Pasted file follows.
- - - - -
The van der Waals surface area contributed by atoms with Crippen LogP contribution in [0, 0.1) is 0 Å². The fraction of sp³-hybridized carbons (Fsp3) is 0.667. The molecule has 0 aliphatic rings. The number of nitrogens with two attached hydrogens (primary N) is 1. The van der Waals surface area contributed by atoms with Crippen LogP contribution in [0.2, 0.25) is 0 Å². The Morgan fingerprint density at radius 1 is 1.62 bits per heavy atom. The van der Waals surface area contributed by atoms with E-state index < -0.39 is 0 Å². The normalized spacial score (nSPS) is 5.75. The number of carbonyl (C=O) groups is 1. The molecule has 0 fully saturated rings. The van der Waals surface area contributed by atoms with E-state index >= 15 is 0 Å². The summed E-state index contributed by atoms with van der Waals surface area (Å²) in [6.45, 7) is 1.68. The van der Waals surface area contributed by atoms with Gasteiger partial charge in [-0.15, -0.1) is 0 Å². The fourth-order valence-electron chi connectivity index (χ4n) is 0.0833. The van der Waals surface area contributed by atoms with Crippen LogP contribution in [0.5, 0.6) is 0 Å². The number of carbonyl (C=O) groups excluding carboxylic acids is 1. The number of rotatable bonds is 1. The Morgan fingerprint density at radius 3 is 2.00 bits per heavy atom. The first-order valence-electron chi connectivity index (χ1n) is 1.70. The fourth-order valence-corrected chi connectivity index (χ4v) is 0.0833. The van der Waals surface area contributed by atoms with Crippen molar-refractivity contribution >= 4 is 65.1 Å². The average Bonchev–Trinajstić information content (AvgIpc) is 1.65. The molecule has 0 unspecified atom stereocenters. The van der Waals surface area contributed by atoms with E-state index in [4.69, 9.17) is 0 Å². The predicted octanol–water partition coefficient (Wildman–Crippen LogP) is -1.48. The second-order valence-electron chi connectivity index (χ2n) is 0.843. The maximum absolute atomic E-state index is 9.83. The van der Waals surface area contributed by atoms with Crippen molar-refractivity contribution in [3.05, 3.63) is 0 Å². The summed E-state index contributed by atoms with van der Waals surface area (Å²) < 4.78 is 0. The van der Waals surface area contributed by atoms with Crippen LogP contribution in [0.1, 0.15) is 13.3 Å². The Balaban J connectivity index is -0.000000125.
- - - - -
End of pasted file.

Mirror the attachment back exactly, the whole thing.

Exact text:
The van der Waals surface area contributed by atoms with Crippen LogP contribution in [0, 0.1) is 0 Å². The fraction of sp³-hybridized carbons (Fsp3) is 0.667. The molecule has 0 aliphatic rings. The number of nitrogens with two attached hydrogens (primary N) is 1. The van der Waals surface area contributed by atoms with Crippen LogP contribution in [0.2, 0.25) is 0 Å². The Morgan fingerprint density at radius 1 is 1.62 bits per heavy atom. The van der Waals surface area contributed by atoms with E-state index < -0.39 is 0 Å². The normalized spacial score (nSPS) is 5.75. The number of carbonyl (C=O) groups is 1. The molecule has 0 fully saturated rings. The van der Waals surface area contributed by atoms with E-state index >= 15 is 0 Å². The summed E-state index contributed by atoms with van der Waals surface area (Å²) in [6.45, 7) is 1.68. The van der Waals surface area contributed by atoms with Gasteiger partial charge in [-0.15, -0.1) is 0 Å². The fourth-order valence-electron chi connectivity index (χ4n) is 0.0833. The van der Waals surface area contributed by atoms with Crippen LogP contribution in [0.5, 0.6) is 0 Å². The number of carbonyl (C=O) groups excluding carboxylic acids is 1. The number of rotatable bonds is 1. The Morgan fingerprint density at radius 3 is 2.00 bits per heavy atom. The first-order valence-electron chi connectivity index (χ1n) is 1.70. The fourth-order valence-corrected chi connectivity index (χ4v) is 0.0833. The van der Waals surface area contributed by atoms with Crippen molar-refractivity contribution >= 4 is 65.1 Å². The average Bonchev–Trinajstić information content (AvgIpc) is 1.65. The molecule has 0 unspecified atom stereocenters. The van der Waals surface area contributed by atoms with E-state index in [4.69, 9.17) is 0 Å². The predicted octanol–water partition coefficient (Wildman–Crippen LogP) is -1.48. The second-order valence-electron chi connectivity index (χ2n) is 0.843. The maximum absolute atomic E-state index is 9.83. The van der Waals surface area contributed by atoms with Crippen molar-refractivity contribution in [3.05, 3.63) is 0 Å². The summed E-state index contributed by atoms with van der Waals surface area (Å²) < 4.78 is 0. The van der Waals surface area contributed by atoms with Crippen LogP contribution in [0.1, 0.15) is 13.3 Å². The Balaban J connectivity index is -0.000000125.